The IF conditioner is widely used in Excel to build formulas and determines that an action is only executed if a specific condition is met. As a general rule, this condition refers to values or a sequence of specific characters. But, much more often than desired, Excel issues error messages in a cell. The reason may be that you have misspelled the formula or that it is missing values for a correct calculation. In these cases, you can create an acceptable alternative with the IFERROR function..
Whenever Excel is unable to correctly execute a calculation or action, the program will generate an error message in the cell. These messages usually start with a pound sign (#).
In most cases, you can try to resolve the underlying problem. But it may also be the case that you already have these types of errors in advance and do not want to solve them. In this case, it is worth making use of Excel's IFERROR function. This function allows you, for example, to replace the error indication with your own message or a value..
This measure not only helps you keep your spreadsheet neater, it also prevents other calculations from being affected . If in another formula you have specified a range of cells where an error message appears, it is possible that this formula generates a new error. To avoid this situation, IFERROR allows you to enter a value that the formula can work with.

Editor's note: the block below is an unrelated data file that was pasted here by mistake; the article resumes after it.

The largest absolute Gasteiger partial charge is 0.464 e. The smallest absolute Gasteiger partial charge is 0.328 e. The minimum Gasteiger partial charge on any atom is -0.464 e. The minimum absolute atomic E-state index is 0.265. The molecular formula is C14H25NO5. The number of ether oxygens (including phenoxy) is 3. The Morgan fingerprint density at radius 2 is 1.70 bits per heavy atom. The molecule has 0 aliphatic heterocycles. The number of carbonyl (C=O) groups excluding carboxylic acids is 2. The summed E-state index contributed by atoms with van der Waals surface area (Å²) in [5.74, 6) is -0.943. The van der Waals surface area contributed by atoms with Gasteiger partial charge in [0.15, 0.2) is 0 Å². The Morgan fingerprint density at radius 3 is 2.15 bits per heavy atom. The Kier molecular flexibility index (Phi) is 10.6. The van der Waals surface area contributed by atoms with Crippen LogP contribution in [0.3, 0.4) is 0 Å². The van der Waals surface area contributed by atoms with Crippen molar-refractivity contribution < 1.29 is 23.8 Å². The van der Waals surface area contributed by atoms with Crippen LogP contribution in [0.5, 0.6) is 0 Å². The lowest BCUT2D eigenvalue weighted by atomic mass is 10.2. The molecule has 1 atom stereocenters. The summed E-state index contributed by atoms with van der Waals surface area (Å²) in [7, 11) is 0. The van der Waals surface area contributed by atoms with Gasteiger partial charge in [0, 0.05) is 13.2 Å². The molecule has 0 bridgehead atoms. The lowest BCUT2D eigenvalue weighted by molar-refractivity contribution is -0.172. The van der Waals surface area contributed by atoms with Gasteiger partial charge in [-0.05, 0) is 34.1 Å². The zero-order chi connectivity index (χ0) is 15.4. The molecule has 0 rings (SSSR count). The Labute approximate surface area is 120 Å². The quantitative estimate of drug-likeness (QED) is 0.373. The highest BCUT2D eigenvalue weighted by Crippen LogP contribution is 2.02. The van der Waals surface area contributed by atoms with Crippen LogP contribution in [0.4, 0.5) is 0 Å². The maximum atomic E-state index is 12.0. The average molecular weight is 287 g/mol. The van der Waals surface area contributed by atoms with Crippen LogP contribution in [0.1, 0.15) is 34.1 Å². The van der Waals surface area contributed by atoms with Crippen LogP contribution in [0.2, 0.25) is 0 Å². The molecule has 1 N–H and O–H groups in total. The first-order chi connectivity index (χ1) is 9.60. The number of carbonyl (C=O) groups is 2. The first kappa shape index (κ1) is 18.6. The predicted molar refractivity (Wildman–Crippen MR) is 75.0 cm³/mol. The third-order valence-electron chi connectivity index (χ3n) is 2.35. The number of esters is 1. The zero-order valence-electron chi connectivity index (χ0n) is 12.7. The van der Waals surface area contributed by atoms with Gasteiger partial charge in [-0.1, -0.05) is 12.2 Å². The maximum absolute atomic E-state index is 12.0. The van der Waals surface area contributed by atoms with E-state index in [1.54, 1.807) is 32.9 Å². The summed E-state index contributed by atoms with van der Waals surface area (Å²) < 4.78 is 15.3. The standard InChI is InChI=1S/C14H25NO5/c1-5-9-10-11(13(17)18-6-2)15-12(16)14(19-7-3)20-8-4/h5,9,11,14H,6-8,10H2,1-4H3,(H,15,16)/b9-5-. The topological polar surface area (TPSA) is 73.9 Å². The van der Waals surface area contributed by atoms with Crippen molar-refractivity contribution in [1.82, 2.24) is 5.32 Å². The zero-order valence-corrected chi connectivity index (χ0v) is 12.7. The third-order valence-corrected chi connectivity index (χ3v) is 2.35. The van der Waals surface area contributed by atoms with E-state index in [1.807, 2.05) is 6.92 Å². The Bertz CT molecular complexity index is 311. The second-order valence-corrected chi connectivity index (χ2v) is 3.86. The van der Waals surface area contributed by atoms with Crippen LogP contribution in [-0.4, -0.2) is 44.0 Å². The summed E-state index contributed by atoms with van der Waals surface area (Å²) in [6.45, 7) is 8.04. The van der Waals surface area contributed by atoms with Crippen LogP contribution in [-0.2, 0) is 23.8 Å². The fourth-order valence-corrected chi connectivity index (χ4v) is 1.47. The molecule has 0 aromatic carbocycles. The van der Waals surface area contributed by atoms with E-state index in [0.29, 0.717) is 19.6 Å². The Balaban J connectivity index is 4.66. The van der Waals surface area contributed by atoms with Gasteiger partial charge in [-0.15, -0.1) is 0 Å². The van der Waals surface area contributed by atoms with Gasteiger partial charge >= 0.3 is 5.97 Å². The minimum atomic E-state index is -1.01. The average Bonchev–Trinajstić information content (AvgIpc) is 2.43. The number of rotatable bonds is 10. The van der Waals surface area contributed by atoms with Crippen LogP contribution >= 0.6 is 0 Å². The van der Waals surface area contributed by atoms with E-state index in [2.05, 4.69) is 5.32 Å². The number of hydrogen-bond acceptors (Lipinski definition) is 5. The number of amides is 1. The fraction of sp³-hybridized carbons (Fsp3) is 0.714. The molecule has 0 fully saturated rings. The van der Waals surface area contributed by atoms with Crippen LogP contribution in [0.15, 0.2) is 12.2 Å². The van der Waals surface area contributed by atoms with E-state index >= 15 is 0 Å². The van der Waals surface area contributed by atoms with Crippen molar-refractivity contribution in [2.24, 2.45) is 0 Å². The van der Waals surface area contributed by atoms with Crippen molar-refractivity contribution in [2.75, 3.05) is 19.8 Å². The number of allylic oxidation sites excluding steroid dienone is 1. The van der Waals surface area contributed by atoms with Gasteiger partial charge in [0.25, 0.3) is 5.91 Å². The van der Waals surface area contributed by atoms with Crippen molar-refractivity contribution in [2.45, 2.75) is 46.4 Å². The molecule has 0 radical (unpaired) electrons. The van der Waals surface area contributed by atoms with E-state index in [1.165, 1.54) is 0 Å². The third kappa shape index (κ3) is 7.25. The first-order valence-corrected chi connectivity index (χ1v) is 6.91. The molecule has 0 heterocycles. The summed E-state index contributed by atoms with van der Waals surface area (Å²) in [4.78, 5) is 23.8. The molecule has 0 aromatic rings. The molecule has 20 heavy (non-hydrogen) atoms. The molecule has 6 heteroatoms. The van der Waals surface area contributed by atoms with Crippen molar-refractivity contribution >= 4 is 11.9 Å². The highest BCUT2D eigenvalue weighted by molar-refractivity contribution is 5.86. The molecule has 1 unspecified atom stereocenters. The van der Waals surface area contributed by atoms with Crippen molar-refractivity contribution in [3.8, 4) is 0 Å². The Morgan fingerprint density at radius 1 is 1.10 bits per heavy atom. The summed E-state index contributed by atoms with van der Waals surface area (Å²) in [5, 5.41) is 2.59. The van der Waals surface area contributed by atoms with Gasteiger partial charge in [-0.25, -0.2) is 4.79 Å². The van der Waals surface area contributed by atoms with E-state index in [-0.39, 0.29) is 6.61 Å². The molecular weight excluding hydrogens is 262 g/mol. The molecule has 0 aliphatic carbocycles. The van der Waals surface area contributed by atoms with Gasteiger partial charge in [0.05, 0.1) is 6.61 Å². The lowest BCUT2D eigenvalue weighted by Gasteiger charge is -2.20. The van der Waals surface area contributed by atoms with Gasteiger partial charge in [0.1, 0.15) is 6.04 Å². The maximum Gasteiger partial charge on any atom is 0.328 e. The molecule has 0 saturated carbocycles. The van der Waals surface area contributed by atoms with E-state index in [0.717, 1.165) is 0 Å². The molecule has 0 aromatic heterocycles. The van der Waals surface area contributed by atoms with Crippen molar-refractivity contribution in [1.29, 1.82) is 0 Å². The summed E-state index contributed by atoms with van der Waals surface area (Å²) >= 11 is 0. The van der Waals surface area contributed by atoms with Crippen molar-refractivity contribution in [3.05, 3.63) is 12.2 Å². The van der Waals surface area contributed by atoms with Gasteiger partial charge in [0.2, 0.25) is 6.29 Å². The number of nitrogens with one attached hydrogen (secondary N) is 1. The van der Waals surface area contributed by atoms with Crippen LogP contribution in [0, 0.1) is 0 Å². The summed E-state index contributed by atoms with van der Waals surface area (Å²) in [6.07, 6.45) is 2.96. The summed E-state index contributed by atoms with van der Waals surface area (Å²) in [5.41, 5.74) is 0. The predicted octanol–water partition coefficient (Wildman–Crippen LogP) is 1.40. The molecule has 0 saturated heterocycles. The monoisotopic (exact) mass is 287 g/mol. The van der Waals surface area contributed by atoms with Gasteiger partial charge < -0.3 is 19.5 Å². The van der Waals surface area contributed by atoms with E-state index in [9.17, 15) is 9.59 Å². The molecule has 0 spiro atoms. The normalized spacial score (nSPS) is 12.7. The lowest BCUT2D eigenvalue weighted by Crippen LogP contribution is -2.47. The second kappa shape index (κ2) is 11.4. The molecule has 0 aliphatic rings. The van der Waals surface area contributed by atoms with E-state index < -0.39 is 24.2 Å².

Excel also has the ISERROR function. This outputs the values TRUE or FALSE in relation to the occurrence of errors. However, most users integrate it into an SI function. YESERROR saves nesting..
With the IFERROR formula, the spreadsheet makes it easier than ever. You only need to fill in two arguments: Where can an error arise? What should happen if an error occurs?
=SI.ERROR(valor; valor_si_error)
What must be introduced in the arguments?
In Excel, formulas always begin with the equals symbol (=). If you don't put it, the formula will appear as conventional text in the cell. If this is what you want and you even want the equals symbol to be displayed in the cell as well, you should put a single quote in front of the formula (').
The Excel function can be used in various situations, alone or in combination with other functions.
Probably the easiest way to apply IFERROR to working with Excel is to modify the error notification . In this context, let's imagine a simple calculation: the value in cell A3 is multiplied by the value in cell B3. If in one of the two references there is a letter instead of a number, for example due to a misprint, Excel issues the error message #VALUE !. However, if you link the calculation with the IFERROR function, you can change how this fault is displayed.
=SI.ERROR (A3*B3; "valores erróneos")
If you want the cell to remain empty in case of error, enter two quotes in a row.
Now the correct result or your custom error message (in our case? Wrong values?) Will be displayed . If you have multiple calculations of this type, you can apply the formula to all cells.
Instead of replacing the error message, you can also apply IFERROR to another cell and thus create a comment .